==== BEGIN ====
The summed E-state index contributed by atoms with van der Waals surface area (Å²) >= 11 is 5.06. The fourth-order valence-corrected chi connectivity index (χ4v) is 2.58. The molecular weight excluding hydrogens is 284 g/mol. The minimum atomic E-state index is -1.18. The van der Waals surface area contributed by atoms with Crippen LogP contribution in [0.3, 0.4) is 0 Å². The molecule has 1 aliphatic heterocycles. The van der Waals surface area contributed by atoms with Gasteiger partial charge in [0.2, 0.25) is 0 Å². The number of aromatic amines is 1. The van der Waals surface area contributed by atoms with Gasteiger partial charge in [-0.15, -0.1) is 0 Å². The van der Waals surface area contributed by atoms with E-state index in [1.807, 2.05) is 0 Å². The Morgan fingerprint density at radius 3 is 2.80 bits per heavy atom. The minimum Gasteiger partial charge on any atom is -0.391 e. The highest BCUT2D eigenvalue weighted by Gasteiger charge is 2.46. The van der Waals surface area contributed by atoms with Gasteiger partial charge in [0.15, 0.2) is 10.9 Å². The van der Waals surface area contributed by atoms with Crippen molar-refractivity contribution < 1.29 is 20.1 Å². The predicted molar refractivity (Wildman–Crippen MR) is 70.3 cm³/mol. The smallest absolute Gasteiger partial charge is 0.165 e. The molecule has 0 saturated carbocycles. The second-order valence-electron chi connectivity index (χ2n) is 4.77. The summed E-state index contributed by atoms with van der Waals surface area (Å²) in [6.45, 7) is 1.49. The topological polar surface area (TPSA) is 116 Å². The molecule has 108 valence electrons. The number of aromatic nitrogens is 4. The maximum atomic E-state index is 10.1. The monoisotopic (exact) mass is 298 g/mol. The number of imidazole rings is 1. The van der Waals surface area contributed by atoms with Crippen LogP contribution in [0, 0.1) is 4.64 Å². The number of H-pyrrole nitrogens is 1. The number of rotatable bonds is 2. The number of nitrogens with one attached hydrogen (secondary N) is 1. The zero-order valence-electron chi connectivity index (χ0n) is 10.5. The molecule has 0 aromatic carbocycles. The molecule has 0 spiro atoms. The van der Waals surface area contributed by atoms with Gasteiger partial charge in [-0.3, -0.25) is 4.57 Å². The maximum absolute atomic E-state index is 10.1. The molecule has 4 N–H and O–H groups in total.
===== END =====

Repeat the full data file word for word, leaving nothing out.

The summed E-state index contributed by atoms with van der Waals surface area (Å²) >= 11 is 5.06. The fourth-order valence-corrected chi connectivity index (χ4v) is 2.58. The molecular weight excluding hydrogens is 284 g/mol. The minimum atomic E-state index is -1.18. The van der Waals surface area contributed by atoms with Crippen LogP contribution in [0.3, 0.4) is 0 Å². The molecule has 1 aliphatic heterocycles. The van der Waals surface area contributed by atoms with Gasteiger partial charge in [0.2, 0.25) is 0 Å². The number of aromatic amines is 1. The van der Waals surface area contributed by atoms with Gasteiger partial charge in [-0.15, -0.1) is 0 Å². The van der Waals surface area contributed by atoms with E-state index in [1.807, 2.05) is 0 Å². The Morgan fingerprint density at radius 3 is 2.80 bits per heavy atom. The minimum Gasteiger partial charge on any atom is -0.391 e. The highest BCUT2D eigenvalue weighted by Gasteiger charge is 2.46. The van der Waals surface area contributed by atoms with Gasteiger partial charge in [0.15, 0.2) is 10.9 Å². The van der Waals surface area contributed by atoms with Crippen molar-refractivity contribution < 1.29 is 20.1 Å². The predicted molar refractivity (Wildman–Crippen MR) is 70.3 cm³/mol. The smallest absolute Gasteiger partial charge is 0.165 e. The molecule has 0 saturated carbocycles. The second-order valence-electron chi connectivity index (χ2n) is 4.77. The summed E-state index contributed by atoms with van der Waals surface area (Å²) in [6.45, 7) is 1.49. The topological polar surface area (TPSA) is 116 Å². The molecule has 108 valence electrons. The number of aromatic nitrogens is 4. The maximum atomic E-state index is 10.1. The monoisotopic (exact) mass is 298 g/mol. The number of imidazole rings is 1. The van der Waals surface area contributed by atoms with Crippen LogP contribution in [0, 0.1) is 4.64 Å². The number of H-pyrrole nitrogens is 1. The number of rotatable bonds is 2. The number of nitrogens with one attached hydrogen (secondary N) is 1. The zero-order valence-electron chi connectivity index (χ0n) is 10.5. The molecule has 0 aromatic carbocycles. The molecule has 0 spiro atoms. The van der Waals surface area contributed by atoms with Gasteiger partial charge in [-0.3, -0.25) is 4.57 Å². The maximum absolute atomic E-state index is 10.1. The molecule has 4 N–H and O–H groups in total.